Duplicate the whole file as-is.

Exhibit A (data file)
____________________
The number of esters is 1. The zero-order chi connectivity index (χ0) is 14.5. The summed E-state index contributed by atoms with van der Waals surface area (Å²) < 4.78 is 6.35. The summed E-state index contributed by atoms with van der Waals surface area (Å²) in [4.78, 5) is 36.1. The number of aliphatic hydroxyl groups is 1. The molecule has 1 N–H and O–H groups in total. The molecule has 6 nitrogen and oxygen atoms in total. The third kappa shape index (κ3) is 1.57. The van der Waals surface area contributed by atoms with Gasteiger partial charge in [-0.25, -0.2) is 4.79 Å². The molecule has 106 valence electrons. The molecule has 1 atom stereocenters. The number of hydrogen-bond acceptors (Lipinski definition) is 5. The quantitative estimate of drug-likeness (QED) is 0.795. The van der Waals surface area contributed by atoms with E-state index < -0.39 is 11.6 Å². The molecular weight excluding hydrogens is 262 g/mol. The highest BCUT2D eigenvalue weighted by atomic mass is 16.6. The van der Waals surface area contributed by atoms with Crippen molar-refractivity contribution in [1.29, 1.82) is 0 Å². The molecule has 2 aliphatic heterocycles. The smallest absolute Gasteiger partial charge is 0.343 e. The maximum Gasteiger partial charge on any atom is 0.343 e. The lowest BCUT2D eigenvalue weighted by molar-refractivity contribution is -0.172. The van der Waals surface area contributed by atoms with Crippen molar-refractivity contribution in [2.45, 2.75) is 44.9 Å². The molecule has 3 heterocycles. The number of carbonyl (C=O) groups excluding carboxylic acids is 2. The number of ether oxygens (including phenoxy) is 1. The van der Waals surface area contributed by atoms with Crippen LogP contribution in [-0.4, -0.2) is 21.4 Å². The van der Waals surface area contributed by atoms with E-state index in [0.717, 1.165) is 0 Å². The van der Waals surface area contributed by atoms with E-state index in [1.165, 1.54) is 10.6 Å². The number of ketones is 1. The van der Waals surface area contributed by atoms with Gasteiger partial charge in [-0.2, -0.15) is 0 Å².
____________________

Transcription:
The number of esters is 1. The zero-order chi connectivity index (χ0) is 14.5. The summed E-state index contributed by atoms with van der Waals surface area (Å²) < 4.78 is 6.35. The summed E-state index contributed by atoms with van der Waals surface area (Å²) in [4.78, 5) is 36.1. The number of aliphatic hydroxyl groups is 1. The molecule has 1 N–H and O–H groups in total. The molecule has 6 nitrogen and oxygen atoms in total. The third kappa shape index (κ3) is 1.57. The van der Waals surface area contributed by atoms with Gasteiger partial charge in [-0.25, -0.2) is 4.79 Å². The molecule has 106 valence electrons. The molecule has 1 atom stereocenters. The number of hydrogen-bond acceptors (Lipinski definition) is 5. The quantitative estimate of drug-likeness (QED) is 0.795. The van der Waals surface area contributed by atoms with E-state index < -0.39 is 11.6 Å². The molecular weight excluding hydrogens is 262 g/mol. The highest BCUT2D eigenvalue weighted by atomic mass is 16.6. The van der Waals surface area contributed by atoms with Crippen molar-refractivity contribution in [1.29, 1.82) is 0 Å². The molecule has 2 aliphatic heterocycles. The smallest absolute Gasteiger partial charge is 0.343 e. The maximum Gasteiger partial charge on any atom is 0.343 e. The lowest BCUT2D eigenvalue weighted by molar-refractivity contribution is -0.172. The van der Waals surface area contributed by atoms with Crippen molar-refractivity contribution in [2.45, 2.75) is 44.9 Å². The molecule has 3 heterocycles. The number of carbonyl (C=O) groups excluding carboxylic acids is 2. The number of ether oxygens (including phenoxy) is 1. The van der Waals surface area contributed by atoms with Crippen LogP contribution in [-0.4, -0.2) is 21.4 Å². The van der Waals surface area contributed by atoms with E-state index in [0.717, 1.165) is 0 Å². The van der Waals surface area contributed by atoms with E-state index in [1.165, 1.54) is 10.6 Å². The number of ketones is 1. The van der Waals surface area contributed by atoms with Gasteiger partial charge in [-0.2, -0.15) is 0 Å².